SheltAir consists of a gridshell of plastic rods, which is assembled flat before being pushed up into its final, domed shape through a pneumatic formwork of inflatables.
This blow-up cushion is made of PVC-coated polyester. It stays in place once inflated, doubling as the building's architectural envelope.
The envelope is heat-welded to an outer skin to create a completely sealed environment, which is crucial when it comes to isolating with a virus like Covid-19.
"One of the problems that hospitals are facing is that staff and visitors are at risk of infections," Quinn told Dezeen.
"So smaller units of containment make a lot of sense. To create negative pressure and filter out any particles or droplet you need a sealed environment," he added.
The design has been passed on to the World Bank to assess a potential roll-out in the fight against the coronavirus. Quinn is currently in talks with medical evacuation, or medivac, companies about getting the design into the field.
A key benefit SheltAir's gridshell structure, which was popularised by German architect Frei Otto, is that its lattice skeleton is lightweight. It uses minimal material while remaining incredibly sturdy through its double-curved structure.
"It's sort of like an egg shell which is very stiff given how light and thin it is," Quinn explained.
"So in their end state, gridshells are incredibly efficient but the erection process has historically been abysmal. It can take days and weeks because you either have to lift it up with a crane or push it up with stilts or scaffolding, which is unstable and a logistical nightmare."
Quinn's solution of introducing pneumatic cushions, which are often used to erect concrete shells, minimises erection time to eight hours – and in future prototypes he is hoping to cut this time by half.
The method for setting up the SheltAir is purposefully low-tech and low-skill.
It starts with a ground sheet that comes complete with drawn-on instructions and is laid out to serves as a template for the building.
"The glass fibre-reinforced rods of the gridshell come collapsed in pre-assembled bundles, which are flipped open to form six large rod tiles and connected together on top of the ground sheet," he said.
"Laser-cut steel plates are assembled along the perimeter of that sheet. Once the structure is inflated, the beam ends stick out of the edge of the cushion and need to be pulled down to their support points in the perimeter plates, sort of like with a tent."
The SheltAir was originally conceptualised as a rapid disaster relief shelter for refugees, as part of the Healthy Housing for the Displaced (HHftD) project from the University of Bath and Cambridge.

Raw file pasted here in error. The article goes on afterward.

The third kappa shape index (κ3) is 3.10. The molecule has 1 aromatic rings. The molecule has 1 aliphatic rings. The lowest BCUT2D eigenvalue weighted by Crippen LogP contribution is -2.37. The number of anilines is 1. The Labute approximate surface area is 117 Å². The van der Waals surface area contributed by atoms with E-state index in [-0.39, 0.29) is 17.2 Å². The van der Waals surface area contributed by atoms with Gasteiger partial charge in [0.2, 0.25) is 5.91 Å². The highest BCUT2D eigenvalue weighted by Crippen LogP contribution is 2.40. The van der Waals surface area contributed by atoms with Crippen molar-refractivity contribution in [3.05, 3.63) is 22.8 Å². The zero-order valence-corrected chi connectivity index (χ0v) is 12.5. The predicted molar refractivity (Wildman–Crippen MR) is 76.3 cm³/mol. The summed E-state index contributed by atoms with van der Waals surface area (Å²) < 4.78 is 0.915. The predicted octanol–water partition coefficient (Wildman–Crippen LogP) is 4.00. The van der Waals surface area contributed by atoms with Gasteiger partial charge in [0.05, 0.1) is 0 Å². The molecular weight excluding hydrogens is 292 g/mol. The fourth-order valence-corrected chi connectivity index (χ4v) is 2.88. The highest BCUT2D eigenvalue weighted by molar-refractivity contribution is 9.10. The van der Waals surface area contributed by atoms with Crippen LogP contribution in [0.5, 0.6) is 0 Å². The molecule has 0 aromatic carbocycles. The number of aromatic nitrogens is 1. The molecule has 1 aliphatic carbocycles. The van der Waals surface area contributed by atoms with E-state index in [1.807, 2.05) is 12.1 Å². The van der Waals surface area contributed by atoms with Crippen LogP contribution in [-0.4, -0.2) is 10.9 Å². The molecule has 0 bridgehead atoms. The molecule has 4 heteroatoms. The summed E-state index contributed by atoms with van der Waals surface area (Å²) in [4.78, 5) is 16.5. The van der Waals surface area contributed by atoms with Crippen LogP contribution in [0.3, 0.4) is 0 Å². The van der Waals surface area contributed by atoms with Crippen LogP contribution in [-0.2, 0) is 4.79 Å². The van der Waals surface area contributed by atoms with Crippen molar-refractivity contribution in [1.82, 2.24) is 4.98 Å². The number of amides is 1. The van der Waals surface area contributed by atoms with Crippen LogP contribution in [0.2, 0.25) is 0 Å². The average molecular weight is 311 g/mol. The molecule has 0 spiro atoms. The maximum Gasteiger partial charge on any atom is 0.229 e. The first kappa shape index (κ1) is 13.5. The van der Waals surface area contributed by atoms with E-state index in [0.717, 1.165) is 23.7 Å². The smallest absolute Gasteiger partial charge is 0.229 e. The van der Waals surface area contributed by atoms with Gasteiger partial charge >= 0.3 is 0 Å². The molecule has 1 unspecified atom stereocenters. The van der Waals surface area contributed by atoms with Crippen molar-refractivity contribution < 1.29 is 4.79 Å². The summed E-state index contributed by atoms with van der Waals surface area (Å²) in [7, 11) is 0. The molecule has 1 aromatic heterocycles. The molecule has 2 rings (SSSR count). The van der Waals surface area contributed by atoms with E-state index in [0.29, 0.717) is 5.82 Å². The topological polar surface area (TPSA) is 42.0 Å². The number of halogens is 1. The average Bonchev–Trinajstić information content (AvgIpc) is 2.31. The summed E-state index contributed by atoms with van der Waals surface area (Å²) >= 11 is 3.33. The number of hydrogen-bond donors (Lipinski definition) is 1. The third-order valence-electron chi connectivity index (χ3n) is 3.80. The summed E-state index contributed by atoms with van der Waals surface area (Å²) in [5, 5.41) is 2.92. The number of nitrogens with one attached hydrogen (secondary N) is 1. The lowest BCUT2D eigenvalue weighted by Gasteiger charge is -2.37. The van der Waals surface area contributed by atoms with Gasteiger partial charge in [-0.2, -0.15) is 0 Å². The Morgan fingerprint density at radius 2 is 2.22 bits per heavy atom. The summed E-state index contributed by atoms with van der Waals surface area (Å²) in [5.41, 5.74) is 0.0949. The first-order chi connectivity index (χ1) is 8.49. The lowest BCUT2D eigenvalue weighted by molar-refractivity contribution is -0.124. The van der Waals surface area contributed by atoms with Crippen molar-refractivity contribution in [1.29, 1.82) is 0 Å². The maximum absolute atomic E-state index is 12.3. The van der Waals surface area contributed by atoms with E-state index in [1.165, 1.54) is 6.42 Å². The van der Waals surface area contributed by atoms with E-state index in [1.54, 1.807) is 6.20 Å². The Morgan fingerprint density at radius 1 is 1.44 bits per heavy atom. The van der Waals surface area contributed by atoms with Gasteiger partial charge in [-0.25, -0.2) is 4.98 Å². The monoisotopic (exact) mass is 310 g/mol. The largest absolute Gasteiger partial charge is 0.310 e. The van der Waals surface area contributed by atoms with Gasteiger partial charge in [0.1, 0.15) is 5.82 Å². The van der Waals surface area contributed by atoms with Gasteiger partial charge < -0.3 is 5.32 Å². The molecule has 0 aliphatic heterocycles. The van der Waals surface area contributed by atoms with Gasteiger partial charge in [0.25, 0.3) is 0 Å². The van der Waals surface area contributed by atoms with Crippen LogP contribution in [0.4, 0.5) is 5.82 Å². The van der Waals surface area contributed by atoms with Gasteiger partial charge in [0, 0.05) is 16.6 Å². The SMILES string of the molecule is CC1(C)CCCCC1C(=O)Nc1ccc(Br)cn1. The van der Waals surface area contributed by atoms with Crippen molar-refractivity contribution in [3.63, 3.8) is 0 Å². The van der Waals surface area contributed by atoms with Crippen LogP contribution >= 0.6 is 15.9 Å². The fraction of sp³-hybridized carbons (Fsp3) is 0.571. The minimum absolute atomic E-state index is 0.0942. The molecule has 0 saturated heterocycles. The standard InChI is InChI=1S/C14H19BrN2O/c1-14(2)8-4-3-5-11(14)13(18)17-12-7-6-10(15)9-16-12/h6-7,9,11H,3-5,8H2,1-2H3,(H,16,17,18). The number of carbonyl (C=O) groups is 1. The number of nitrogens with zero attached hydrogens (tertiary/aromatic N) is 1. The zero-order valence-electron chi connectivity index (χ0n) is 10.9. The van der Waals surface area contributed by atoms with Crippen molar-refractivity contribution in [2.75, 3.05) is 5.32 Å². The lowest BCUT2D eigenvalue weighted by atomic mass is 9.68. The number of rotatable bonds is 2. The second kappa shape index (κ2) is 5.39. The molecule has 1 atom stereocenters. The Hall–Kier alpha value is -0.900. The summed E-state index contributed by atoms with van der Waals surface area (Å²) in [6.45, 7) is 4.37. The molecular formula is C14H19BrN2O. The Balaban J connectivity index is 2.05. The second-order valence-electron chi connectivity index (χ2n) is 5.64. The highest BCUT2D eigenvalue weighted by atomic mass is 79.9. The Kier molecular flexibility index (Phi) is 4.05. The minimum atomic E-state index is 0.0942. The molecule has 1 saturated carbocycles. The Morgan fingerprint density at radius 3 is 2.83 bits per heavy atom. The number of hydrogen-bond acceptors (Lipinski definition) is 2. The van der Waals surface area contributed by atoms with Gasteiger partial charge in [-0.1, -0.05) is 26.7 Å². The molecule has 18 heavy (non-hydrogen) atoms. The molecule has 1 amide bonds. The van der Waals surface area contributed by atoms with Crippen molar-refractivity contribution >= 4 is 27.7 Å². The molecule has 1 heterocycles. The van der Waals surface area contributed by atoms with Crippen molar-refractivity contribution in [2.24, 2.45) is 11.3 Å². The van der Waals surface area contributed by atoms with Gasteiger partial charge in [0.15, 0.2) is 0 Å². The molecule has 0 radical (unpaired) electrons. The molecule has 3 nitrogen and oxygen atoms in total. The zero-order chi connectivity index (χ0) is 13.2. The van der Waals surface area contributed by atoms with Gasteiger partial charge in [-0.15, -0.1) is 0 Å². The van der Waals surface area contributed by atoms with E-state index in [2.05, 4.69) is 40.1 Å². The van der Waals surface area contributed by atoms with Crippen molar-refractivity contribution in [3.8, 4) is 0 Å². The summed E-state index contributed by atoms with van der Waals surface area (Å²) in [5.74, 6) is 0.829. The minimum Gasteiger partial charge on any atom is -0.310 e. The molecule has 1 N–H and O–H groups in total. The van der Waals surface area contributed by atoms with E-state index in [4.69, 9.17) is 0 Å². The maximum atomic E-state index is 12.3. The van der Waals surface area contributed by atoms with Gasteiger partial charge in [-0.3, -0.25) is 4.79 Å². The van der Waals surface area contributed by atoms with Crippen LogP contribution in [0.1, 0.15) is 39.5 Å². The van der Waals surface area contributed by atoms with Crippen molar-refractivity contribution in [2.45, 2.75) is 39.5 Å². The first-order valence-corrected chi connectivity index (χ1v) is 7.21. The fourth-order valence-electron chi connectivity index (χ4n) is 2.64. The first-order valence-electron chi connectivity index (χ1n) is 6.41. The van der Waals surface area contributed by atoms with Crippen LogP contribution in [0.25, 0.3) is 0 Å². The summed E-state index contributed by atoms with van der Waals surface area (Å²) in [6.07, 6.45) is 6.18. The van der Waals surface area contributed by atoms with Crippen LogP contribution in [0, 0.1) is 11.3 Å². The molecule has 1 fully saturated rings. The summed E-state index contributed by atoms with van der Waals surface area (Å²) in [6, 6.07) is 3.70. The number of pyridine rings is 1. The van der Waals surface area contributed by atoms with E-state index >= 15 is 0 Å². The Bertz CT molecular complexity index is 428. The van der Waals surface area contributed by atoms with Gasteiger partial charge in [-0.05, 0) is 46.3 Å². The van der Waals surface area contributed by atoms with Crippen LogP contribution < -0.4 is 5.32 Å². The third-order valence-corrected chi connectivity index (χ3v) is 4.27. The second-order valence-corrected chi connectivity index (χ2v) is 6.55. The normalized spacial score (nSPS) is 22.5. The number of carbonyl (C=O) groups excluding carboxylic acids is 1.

For this purpose, the grid structure offers more than 100 hanging points for lights, utensils and partitions to accommodate more than one family in the same space, while the addition of portholes allows for easy ventilation in hot climates.
"The design is heavily influenced by Bedouin architecture, and it exploits those openings at the perimeter and the opening at the top to create a really effective nighttime purge cooling," he explained.
"The idea of using soft petition curtains also played into this idea of keeping one volume of air that is always moving."
Quinn is working with charities with the aim of introducing SheltAirs into refugee camps in the coming months.
"It's really hard to innovate in terms shelter design and disaster relief response because when the crisis hits people just need to respond really quickly and go with the solution that's most readily available," he explained.
"That's why the need for larger, communal spaces – for medical treatment and social or religious gathering – is never really catered to. But the coronavirus pandemic is a unique crisis because it's happening everywhere. Each country is being affected at a different rate and at a different time, so it actually presents a really interesting opportunity for a more considered approach."
The coronavirus has now infected more than half a million people around the world, with numbers continuing to climb.
In response, Italian firm Carlo Ratti Associati has unveiled plans for creating intensive care pods within shipping containers, while start-up Jupe has designed flat-packed, pop-up health care facilities.
Meanwhile the American Institute of Architects is working on a set of guidelines on how to safely and effectively convert existing buildings into temporary hospitals.